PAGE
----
We are in the process of drafting the resolution. I have consulted some of my colleagues that have been here a lot longer than I, who went through the Gulf War and even before, to know exactly the best way to go about doing that. But we are going to come to agreement behind the president to give him the authority and the resources as Commander in Chief that he requires.

WOODRUFF: What about a threshold of evidence? Is that something that is a factor here?

CLINTON: Judy, you know, this is not a legal case. I use to practice law in another life, and we are not -- you know, we are not putting together the kind of case that we would take to a jury necessarily. Certainly we are painstakingly acquiring whatever evidence is available. But I'm not sure that it would be appropriate or prudent for the United States to just pursue this legally, to try to, as we did with the first incident at the World Trade Center, the bombing, spend years tracking down perpetrators, bringing them back to justice.

This is much more like the bombings of our embassies in Kenya and Tanzania. This is an act of war and I think we have to respond accordingly.

WOODRUFF: Senator, finally there was an Associate Press report today quoting senior officials as saying in the final days of President Clinton's administration, your husband's administration, that there was specific intelligence about the whereabouts of Osama bin Laden, that decisions -- that it was discussed whether to take action and ultimately a decision was made not to attack.

Do you have any information about that?

CLINTON: Well, Judy, I'm not privy to all the information. I know there was intelligence about his location. There was a plan that was put into place to try to pinpoint his location. It relied, as I recall, on human intelligence assets, namely people who were on the ground providing us with information.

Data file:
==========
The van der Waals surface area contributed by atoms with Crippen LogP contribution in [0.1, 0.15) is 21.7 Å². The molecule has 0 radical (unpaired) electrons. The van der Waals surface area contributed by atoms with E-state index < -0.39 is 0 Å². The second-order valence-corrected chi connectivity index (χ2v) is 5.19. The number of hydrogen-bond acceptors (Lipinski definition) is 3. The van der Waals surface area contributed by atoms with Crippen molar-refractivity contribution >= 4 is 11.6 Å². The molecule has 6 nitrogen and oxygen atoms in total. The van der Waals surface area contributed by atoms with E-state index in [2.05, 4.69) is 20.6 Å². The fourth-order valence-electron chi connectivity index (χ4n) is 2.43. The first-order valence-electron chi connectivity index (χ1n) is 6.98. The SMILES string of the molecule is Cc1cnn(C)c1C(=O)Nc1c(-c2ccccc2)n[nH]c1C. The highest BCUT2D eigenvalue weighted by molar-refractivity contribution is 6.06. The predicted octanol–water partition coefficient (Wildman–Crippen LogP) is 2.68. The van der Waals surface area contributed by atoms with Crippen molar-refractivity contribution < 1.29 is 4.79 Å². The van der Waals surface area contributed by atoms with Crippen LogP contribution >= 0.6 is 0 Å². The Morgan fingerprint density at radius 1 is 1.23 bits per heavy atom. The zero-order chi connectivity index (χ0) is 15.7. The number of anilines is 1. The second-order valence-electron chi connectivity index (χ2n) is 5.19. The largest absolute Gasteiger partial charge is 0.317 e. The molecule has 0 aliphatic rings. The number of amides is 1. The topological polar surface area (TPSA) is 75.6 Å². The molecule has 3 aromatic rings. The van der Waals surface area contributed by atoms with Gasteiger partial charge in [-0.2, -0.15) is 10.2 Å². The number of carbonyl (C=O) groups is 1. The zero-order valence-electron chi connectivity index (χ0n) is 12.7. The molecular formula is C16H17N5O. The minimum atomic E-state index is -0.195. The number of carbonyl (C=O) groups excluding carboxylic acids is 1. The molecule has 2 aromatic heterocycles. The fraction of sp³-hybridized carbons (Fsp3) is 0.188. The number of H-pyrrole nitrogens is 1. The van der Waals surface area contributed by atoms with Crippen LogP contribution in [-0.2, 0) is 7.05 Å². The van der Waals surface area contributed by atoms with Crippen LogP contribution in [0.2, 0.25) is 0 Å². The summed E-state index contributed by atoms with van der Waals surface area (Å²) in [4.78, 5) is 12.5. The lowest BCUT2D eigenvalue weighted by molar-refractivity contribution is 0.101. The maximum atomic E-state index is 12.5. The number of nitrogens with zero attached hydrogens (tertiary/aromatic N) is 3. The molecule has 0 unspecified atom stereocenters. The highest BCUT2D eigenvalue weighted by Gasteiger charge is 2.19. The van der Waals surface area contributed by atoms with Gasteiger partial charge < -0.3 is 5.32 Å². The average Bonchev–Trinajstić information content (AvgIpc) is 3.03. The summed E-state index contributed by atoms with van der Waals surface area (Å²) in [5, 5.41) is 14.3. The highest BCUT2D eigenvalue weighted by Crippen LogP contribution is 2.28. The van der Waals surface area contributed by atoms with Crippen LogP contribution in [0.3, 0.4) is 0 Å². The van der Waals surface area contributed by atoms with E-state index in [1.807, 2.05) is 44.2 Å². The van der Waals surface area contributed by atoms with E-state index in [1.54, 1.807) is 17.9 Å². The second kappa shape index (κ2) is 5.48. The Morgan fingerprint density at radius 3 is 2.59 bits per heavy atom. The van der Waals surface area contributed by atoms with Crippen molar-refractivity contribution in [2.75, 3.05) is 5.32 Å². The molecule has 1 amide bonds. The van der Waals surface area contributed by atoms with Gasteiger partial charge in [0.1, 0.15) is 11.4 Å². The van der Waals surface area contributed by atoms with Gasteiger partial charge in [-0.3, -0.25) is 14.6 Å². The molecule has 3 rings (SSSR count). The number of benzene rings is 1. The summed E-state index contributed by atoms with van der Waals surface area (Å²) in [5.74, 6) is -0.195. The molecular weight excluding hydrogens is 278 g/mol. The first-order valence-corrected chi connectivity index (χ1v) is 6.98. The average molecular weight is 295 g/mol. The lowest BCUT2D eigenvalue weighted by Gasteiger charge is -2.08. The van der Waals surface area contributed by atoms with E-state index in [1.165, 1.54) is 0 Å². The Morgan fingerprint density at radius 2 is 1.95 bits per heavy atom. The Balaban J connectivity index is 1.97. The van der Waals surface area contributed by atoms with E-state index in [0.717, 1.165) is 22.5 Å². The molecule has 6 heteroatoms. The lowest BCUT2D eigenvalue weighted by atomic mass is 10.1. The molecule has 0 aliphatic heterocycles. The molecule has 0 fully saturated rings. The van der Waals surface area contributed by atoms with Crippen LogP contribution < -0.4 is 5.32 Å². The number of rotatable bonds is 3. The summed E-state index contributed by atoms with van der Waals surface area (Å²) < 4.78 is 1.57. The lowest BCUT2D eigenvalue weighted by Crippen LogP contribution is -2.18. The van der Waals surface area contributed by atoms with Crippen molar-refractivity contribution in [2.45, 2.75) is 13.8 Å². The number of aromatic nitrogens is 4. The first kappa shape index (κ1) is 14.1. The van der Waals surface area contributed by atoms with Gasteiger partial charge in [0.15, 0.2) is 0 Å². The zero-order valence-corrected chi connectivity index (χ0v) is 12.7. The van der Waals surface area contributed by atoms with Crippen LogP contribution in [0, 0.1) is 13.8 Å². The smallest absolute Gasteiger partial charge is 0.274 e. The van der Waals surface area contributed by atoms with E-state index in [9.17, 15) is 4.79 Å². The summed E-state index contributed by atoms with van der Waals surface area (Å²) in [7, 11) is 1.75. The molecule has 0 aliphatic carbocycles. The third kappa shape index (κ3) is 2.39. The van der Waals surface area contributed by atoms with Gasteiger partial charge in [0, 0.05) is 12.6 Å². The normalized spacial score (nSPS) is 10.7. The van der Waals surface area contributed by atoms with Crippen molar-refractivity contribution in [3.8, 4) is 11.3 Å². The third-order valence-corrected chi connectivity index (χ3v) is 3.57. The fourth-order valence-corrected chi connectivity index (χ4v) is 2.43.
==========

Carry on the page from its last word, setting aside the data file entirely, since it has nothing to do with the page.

And my memory is that at the last minute, those assets proved unreliable and were not able to form the basis for the kind of firm footing needed for launching the sort of attack that we are considering. That's how I remember it, but as I say, I wasn't in the thick of it. But I do remember very well, we acted similarly with respect to the cruise missiles that were launched at his camps in Afghanistan based on intelligence that he would be there at time.

It was very well thought out and planned and unfortunately, for whatever reason, he turned not to be there. And I want to just add that this is part of the challenge that our current president faces. We are engaged in a battle with an adversary who lives in the shadows.

When we were bombed at Pearl Harbor we knew where the enemy was. Not only does he have his own assets but because of his considerable wealth and connections with regimes around the world, he does have his own intelligence network, people within governments and military operations who frankly, keep him apprised of what we or anyone else are interested in.

So that's one of the reasons I really support the kind of painstaking patient approach that the president is pursuing. I know there are some who think we should be able to launch an attack, press a button tonight. But that's not way this can be done. I think all Americans have to be resolute. We have be to prepared for the action that will come and very supportive of those working with the president who are putting together the pieces, as difficult as that is, to give us the basis for action.

WOODRUFF: All right. Senator Hillary Rodham Clinton of New York talking to us from the U.S. Capitol just a little over an hour after the Capitol had to be evacuated because of a threat. Senator, thank you very much for being with us.

CLINTON: Thank you, Judy.